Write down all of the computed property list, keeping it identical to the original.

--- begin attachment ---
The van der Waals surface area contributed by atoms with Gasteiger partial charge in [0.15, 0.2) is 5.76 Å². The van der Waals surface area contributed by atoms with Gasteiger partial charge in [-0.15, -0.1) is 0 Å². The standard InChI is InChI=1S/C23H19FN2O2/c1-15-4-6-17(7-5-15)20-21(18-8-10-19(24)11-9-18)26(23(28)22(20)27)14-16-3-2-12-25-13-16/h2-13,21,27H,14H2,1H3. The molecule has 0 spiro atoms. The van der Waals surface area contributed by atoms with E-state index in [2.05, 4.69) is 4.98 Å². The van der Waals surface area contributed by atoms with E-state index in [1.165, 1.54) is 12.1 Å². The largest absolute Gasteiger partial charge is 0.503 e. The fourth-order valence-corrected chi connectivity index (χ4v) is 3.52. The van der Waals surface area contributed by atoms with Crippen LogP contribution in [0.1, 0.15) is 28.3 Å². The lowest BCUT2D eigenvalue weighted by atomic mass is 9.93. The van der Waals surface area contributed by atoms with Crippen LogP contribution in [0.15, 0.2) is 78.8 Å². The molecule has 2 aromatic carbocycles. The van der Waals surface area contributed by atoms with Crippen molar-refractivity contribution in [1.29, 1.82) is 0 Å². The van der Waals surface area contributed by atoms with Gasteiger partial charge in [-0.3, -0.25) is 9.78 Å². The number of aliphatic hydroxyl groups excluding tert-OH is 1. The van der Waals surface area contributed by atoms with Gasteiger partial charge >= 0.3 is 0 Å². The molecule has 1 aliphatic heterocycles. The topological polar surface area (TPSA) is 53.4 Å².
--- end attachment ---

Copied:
The van der Waals surface area contributed by atoms with Gasteiger partial charge in [0.15, 0.2) is 5.76 Å². The van der Waals surface area contributed by atoms with Gasteiger partial charge in [-0.15, -0.1) is 0 Å². The standard InChI is InChI=1S/C23H19FN2O2/c1-15-4-6-17(7-5-15)20-21(18-8-10-19(24)11-9-18)26(23(28)22(20)27)14-16-3-2-12-25-13-16/h2-13,21,27H,14H2,1H3. The molecule has 0 spiro atoms. The van der Waals surface area contributed by atoms with E-state index in [2.05, 4.69) is 4.98 Å². The van der Waals surface area contributed by atoms with E-state index in [1.165, 1.54) is 12.1 Å². The largest absolute Gasteiger partial charge is 0.503 e. The fourth-order valence-corrected chi connectivity index (χ4v) is 3.52. The van der Waals surface area contributed by atoms with Crippen LogP contribution in [0.1, 0.15) is 28.3 Å². The lowest BCUT2D eigenvalue weighted by atomic mass is 9.93. The van der Waals surface area contributed by atoms with Crippen LogP contribution in [0.15, 0.2) is 78.8 Å². The molecule has 2 aromatic carbocycles. The van der Waals surface area contributed by atoms with Crippen molar-refractivity contribution in [1.29, 1.82) is 0 Å². The van der Waals surface area contributed by atoms with Gasteiger partial charge in [-0.3, -0.25) is 9.78 Å². The number of aliphatic hydroxyl groups excluding tert-OH is 1. The van der Waals surface area contributed by atoms with Gasteiger partial charge >= 0.3 is 0 Å². The molecule has 1 aliphatic heterocycles. The topological polar surface area (TPSA) is 53.4 Å².